We all know that the sun can be dangerous. The UV radiation that beams down on you at the beach can damage your DNA, giving you painful burns and eventually, possibly cancer. That should be reason enough to wear sunscreen. But for some people, sunlight means hives or itchy rashes.
That’s right, you can be allergic to the sun. If you have a condition called solar urticaria, big, itchy welts develop within minutes of sun exposure. These hives die down within a day, but as you can imagine, this disease seriously puts a damper on going outdoors.
Scientists don’t fully understand why this happens, but they think it’s pretty similar to how your immune system might overreact to peanuts if you have a food allergy, or to pollen if you have seasonal allergies. In those cases, the immune system sees allergens like peanut or pollen proteins as foreign invaders, and arms special cells with antibodies that recognize them.
So when those proteins pop up again, those immune cells spring into action and release a bunch of histamine. Histamine is a compound that spurs blood vessels to become leaky and muscles to contract, which helps more immune cells flood in and fight off any junk, but also causes the telltale symptoms of an allergic reaction, like red blotchiness or swelling.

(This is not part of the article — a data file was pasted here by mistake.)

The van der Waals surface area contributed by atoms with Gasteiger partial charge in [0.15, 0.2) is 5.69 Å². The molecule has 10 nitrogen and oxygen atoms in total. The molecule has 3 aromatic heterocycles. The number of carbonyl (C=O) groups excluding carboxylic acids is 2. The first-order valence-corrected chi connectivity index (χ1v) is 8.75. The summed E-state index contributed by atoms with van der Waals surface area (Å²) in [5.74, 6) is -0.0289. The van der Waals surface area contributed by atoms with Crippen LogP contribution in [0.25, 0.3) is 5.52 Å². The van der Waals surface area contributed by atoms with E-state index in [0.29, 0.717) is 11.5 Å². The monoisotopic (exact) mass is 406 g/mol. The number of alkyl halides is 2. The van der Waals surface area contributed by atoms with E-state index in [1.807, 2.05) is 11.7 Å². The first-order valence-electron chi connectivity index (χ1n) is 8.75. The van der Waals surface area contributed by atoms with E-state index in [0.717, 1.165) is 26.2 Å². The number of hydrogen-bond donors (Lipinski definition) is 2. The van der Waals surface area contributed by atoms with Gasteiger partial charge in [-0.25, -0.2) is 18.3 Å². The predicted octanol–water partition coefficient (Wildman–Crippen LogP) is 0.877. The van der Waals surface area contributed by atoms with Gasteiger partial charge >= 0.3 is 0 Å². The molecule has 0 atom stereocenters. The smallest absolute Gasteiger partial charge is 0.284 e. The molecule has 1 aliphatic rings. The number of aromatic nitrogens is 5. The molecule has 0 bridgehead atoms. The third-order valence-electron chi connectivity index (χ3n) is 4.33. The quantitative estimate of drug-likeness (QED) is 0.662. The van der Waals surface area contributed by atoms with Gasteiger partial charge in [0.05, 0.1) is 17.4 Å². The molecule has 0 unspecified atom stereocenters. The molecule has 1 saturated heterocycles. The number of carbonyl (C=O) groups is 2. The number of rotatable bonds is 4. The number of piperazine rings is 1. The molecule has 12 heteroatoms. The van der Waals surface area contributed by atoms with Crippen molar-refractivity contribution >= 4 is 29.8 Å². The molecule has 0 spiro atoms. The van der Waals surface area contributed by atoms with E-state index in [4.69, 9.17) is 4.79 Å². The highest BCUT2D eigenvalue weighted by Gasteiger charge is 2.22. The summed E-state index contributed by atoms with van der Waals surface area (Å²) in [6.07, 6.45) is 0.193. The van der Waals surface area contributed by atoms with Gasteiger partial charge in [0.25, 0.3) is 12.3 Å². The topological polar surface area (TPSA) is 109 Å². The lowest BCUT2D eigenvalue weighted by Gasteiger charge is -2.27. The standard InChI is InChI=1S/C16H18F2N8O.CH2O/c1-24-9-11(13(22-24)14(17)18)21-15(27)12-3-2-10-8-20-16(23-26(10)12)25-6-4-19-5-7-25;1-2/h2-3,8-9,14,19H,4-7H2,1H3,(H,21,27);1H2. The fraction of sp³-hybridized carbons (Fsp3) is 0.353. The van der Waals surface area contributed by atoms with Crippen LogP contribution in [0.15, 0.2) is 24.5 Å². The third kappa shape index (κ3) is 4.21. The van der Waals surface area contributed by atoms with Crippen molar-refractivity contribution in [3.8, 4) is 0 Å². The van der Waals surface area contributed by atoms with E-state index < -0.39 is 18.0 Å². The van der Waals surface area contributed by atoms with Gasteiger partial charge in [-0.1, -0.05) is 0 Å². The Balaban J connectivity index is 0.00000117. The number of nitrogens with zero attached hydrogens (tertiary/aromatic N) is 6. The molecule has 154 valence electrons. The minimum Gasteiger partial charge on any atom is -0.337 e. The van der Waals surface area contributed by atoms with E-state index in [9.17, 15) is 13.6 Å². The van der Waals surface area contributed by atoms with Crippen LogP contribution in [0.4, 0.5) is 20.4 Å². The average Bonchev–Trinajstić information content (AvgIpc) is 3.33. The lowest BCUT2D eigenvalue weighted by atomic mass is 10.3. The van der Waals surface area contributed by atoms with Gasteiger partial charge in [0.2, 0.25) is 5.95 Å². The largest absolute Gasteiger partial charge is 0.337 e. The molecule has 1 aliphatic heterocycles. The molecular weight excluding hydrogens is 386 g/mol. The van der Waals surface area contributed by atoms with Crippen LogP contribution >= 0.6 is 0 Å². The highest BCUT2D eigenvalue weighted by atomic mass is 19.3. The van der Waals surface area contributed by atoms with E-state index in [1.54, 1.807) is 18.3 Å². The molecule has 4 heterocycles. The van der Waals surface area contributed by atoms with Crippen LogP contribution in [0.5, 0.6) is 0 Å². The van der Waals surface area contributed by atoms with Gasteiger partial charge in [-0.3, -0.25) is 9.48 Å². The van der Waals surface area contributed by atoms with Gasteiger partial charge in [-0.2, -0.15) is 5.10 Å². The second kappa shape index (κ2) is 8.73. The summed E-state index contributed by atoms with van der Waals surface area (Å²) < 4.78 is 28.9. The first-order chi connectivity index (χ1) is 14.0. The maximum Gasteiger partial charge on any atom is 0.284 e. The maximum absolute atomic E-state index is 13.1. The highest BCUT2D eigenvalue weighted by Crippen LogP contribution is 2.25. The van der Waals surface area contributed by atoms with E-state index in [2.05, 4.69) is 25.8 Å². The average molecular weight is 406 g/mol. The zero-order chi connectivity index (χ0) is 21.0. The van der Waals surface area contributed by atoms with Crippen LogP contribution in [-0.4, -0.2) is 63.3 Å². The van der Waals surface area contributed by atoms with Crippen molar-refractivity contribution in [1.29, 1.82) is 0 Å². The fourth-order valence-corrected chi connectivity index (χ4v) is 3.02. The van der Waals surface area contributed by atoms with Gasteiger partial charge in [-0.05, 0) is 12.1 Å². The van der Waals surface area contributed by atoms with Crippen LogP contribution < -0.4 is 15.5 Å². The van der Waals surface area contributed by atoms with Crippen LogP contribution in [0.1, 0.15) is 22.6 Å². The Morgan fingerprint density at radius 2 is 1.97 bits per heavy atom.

In solar urticaria, that same process seems to happen, but the molecule that’s causing the immune system freakout is a mystery. The leading theory is that some people have light-absorbing molecules in their skin that transform into allergens when the right wavelength hits them. In severe cases, people can even develop welts from lightbulbs or when they’re wearing thin clothing outdoors, or even go into anaphylaxis.
The good news is that this sun allergy is extremely rare. Of all the people who get hives, only about half a percent of them do because of the sun. But there’s a similar condition that affects as many as 10 to 20 percent of some human populations called polymorphous light eruption, or PMLE. It’s also a sun-triggered rash.
But, as the name “polymorphous” suggests, it can be a bit of everything, from itchy, fluid-filled blisters to simple raised bumps or red patches. Instead of showing up almost immediately, like solar urticaria, it can take hours or even days and it sticks around for a while, too. How the immune system goes overboard in this case is even less well understood.
But because of the delayed timing, it’s thought to be similar to a poison ivy reaction, which activates immune cells called helper and killer T cells and causes inflammation. Except instead of an oily sap, the trigger in PMLE is another mysterious light-sensitive molecule.
Fortunately, PMLE doesn’t cause scarring, and with repeated exposure to the sun over time, the rash outbreaks often improve. So, while there may not be sunlight-fearing vampires roaming the planet, there are some people who need to live a little bit like them.